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Wednesday, June 20, 2007
Will the NFL's New Whistleblower Program End the League's Concussion Headaches?

The NFL announced this week that it will implement a whistleblower program designed to deal with its ongoing concussion scandal. Under the proposed policy, the details of which still need to be worked out with the union, medical personnel pressured to clear players before those players are healthy enough to return to the gridiron, or players pressured to play, can file anonymous reports that should lead to league follow-up investigations.

Players have already expressed doubts about the likely effectiveness of this proposal. According to ESPN,
. . . a healthy dose of skepticism remains.

"I think, of all the things they're recommending [on dealing with concussions], that will be the toughest sell," said 11-year veteran tight end Ernie Conwell. "Players hate to be labeled, you know? And no one wants to be labeled a snitch or a rat -- that's for sure. So I feel like it's going to take a lot of education to make the players feel comfortable with it."
I spent a considerable amount of time last summer writing a Boston University Law Review article on corporate fraud whistleblowers (which you can download free of charge here), and one of the main conclusions I developed was that, while laudable, anonymous reporting alone does not encourage whistleblowers to report negative information about their employers. The economic, social, and psychological factors militating against whistleblowing, such as the "rat" label mentioned by Conwell, are simply too powerful. The most effective whistleblowing programs have involved financial bounties or rewards for reporting accurate information about organizational wrondoing. Obviously, the NFL is not yet prepared to take that step.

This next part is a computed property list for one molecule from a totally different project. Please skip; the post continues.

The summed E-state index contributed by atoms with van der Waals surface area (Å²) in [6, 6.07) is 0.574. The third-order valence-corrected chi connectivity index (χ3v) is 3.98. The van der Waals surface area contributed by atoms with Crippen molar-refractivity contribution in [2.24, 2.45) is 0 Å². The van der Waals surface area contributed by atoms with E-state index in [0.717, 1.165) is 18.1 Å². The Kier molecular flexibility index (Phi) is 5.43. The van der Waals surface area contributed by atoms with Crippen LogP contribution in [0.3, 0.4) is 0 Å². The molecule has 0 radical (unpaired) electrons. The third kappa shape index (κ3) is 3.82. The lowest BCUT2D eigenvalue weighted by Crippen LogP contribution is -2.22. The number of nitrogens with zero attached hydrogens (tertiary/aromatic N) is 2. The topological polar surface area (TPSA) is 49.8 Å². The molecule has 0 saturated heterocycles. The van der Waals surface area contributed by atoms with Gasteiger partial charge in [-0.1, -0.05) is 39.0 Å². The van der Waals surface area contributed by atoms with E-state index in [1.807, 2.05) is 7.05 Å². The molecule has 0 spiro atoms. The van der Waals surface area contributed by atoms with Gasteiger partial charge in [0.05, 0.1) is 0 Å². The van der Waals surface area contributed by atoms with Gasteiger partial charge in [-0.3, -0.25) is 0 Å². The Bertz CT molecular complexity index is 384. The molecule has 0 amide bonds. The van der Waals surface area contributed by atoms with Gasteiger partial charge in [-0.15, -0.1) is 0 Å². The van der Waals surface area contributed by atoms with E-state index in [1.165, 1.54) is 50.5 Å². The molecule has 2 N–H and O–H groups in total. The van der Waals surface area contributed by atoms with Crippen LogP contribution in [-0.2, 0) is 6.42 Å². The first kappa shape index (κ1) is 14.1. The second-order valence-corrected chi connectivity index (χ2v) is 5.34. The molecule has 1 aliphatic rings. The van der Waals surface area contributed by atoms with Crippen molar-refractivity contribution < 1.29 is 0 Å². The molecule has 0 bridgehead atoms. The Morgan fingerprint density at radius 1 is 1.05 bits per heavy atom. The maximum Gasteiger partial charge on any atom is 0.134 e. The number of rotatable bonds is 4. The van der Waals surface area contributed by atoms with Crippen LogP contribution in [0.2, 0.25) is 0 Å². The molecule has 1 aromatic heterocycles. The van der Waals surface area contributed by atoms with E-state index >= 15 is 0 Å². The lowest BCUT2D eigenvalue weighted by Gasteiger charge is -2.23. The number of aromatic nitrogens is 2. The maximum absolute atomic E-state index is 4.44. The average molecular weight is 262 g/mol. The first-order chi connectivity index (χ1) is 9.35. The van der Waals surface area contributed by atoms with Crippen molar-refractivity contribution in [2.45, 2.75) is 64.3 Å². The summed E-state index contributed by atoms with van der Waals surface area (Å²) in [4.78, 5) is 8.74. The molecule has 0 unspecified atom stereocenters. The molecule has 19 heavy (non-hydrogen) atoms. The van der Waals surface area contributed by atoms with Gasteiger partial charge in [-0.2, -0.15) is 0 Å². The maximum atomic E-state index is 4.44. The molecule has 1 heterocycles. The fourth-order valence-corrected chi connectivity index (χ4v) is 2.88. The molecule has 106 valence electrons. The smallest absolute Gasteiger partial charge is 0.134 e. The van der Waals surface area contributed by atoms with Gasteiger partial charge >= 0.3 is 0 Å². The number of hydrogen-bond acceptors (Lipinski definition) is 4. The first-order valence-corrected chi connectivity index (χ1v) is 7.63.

Still, this seems like progress on the concussion issue. Moreover, it may represent an increased interest on the part of leagues in developing internal reporting systems to address persistent problems. Perhaps an anonymous steroid whistleblower line will be the next step?


The Whistleblower program will not end the problems. The problems will never end until the players themselves take matters into their own hands. As long as they continnue to challenge each other's manhood in the locker room it won't matter who reports anything. The players don't like to be frowned upon or thought of as injury prone so they will play as long a doctor clears them.

Blogger James -- 6/20/2007 7:55 PM  

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